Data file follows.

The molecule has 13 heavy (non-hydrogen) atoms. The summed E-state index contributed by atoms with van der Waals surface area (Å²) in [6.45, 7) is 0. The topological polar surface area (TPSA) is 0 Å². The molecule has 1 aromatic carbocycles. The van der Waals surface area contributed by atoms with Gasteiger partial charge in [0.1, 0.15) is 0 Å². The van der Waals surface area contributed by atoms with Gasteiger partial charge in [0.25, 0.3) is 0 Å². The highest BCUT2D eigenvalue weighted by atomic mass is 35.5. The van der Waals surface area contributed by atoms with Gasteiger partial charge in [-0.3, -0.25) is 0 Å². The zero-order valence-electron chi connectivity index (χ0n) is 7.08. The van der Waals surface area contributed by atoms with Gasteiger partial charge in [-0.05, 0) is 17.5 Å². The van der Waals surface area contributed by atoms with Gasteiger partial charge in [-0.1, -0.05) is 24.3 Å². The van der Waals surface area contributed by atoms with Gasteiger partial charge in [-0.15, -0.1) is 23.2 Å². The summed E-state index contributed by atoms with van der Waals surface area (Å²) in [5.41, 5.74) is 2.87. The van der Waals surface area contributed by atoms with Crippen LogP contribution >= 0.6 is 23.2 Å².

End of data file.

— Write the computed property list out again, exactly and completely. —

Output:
The molecule has 13 heavy (non-hydrogen) atoms. The summed E-state index contributed by atoms with van der Waals surface area (Å²) in [6.45, 7) is 0. The topological polar surface area (TPSA) is 0 Å². The molecule has 1 aromatic carbocycles. The van der Waals surface area contributed by atoms with Gasteiger partial charge in [0.1, 0.15) is 0 Å². The van der Waals surface area contributed by atoms with Gasteiger partial charge in [0.25, 0.3) is 0 Å². The highest BCUT2D eigenvalue weighted by atomic mass is 35.5. The van der Waals surface area contributed by atoms with Gasteiger partial charge in [-0.3, -0.25) is 0 Å². The zero-order valence-electron chi connectivity index (χ0n) is 7.08. The van der Waals surface area contributed by atoms with Gasteiger partial charge in [-0.05, 0) is 17.5 Å². The van der Waals surface area contributed by atoms with Gasteiger partial charge in [-0.1, -0.05) is 24.3 Å². The van der Waals surface area contributed by atoms with Gasteiger partial charge in [-0.15, -0.1) is 23.2 Å². The summed E-state index contributed by atoms with van der Waals surface area (Å²) in [5.41, 5.74) is 2.87. The van der Waals surface area contributed by atoms with Crippen LogP contribution >= 0.6 is 23.2 Å².